Teresa Ball (1794-1861)
Teresa Ball (1794-1861) brought Mary Ward’s Institute to Ireland. In 1822 she opened the first house in Rathfarnham and called it "Loreto House".
The "Loreto" name was used for all foundations that came from Ireland and the Sisters were known as "Loreto Sisters".
Under Mother Teresa Ball's leadership, the Loreto Order expanded throughout Ireland and eventually overseas. She founded numerous convents and schools in Ireland, England, India, Canada, Australia, and other countries.
Go and set the world on fire with the love of God"
In Ireland, during the 17th and 18th centuries, Catholic families who could afford to do so sent their children abroad to be educated.
The Ball family, wealthy silk merchants in Dublin, sent their daughters, Anna Maria, Isabella and Frances to the Bar Convent in York run by the Sisters of the Institute of the Blessed Virgin Mary, who drew their inspiration from the spirit and ideals of Mary Ward.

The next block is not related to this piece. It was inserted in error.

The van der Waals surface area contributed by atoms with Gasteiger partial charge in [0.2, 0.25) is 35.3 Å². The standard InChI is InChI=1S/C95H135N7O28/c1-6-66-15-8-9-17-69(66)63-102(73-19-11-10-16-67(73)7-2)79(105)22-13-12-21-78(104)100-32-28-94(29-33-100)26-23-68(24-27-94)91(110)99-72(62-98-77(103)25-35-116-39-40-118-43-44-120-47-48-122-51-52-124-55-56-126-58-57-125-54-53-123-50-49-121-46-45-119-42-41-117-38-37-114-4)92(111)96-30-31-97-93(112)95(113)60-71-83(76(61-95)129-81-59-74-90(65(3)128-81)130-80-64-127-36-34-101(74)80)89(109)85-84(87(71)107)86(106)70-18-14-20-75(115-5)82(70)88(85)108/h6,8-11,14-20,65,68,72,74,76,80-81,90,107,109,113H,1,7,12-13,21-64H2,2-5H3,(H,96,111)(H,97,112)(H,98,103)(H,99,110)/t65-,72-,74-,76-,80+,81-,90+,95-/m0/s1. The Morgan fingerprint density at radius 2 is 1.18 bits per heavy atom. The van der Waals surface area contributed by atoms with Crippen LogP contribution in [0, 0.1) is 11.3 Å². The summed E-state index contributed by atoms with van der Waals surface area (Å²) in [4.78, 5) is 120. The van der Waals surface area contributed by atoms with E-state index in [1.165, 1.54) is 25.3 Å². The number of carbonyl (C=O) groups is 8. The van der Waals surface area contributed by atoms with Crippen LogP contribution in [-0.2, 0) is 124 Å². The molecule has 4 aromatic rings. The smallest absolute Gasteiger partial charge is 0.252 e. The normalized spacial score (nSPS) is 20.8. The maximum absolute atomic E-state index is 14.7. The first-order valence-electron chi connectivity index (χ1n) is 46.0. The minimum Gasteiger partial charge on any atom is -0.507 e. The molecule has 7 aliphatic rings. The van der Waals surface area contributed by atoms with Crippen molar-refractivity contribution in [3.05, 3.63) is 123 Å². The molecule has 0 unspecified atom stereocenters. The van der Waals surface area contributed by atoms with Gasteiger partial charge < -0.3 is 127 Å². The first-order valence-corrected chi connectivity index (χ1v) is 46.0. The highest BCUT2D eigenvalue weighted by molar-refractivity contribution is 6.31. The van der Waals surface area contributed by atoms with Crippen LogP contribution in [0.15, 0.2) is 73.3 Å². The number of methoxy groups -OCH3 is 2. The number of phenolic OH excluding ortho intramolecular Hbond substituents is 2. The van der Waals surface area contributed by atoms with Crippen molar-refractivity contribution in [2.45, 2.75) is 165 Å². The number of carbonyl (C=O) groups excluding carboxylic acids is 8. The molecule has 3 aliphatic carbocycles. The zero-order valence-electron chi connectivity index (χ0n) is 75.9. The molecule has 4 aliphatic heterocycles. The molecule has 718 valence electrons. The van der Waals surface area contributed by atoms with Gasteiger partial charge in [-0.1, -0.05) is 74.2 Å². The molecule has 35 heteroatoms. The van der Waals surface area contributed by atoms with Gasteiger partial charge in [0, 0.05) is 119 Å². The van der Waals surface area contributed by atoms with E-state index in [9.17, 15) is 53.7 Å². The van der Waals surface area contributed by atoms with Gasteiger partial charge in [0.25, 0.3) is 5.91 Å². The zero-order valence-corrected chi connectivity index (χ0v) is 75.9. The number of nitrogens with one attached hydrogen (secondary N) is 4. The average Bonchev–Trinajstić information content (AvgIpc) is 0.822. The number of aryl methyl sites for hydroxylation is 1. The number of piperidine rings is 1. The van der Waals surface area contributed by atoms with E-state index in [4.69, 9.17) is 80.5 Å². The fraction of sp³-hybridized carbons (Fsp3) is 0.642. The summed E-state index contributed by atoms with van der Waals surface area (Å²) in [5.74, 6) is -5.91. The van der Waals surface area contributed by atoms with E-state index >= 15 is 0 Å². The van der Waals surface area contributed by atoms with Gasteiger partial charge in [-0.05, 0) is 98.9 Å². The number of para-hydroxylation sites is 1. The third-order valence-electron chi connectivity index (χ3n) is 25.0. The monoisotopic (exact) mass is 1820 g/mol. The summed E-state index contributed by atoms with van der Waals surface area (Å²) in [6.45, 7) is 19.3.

Having finished her schooldays, Frances returned to Dublin in 1808. She felt a deep desire to follow Christ in the religious life and confided in a priest friend, Daniel Murray, who later became Archbishop of Dublin. He realised it was essential to provide Catholic education for the people.
He arranged for Frances Ball to enter the Novitiate in York and be trained by the Sisters there, so that in due course she could return to Dublin and set up a house of the Institute of the Blessed Virgin Mary in Ireland.
The peace of God surpasses all human understanding"
Education in Ireland
Frances Ball, now known as Sister Teresa, returned to Dublin with two young religious sisters. In 1822 they moved into Rathfarnham House, renaming it Loreto in honour of the Holy Family, whose house, it is said, was miraculously transported from Nazareth to Loreto in Italy.
The following year, 1823, the Sisters opened a boarding school and a free day school for the local children. The latter, Loreto Primary school Grange Road, continues to thrive to-day.
Frances Teresa Ball received many requests to open schools in Ireland and abroad. By the time of her death, she had opened thirty-seven schools in Ireland and had also sent Sisters to India, Canada, England and Spain.
As well as supporting the work of education, Loreto sisters today serve in many other ministries throughout the world, answering the call to go where the need is greatest.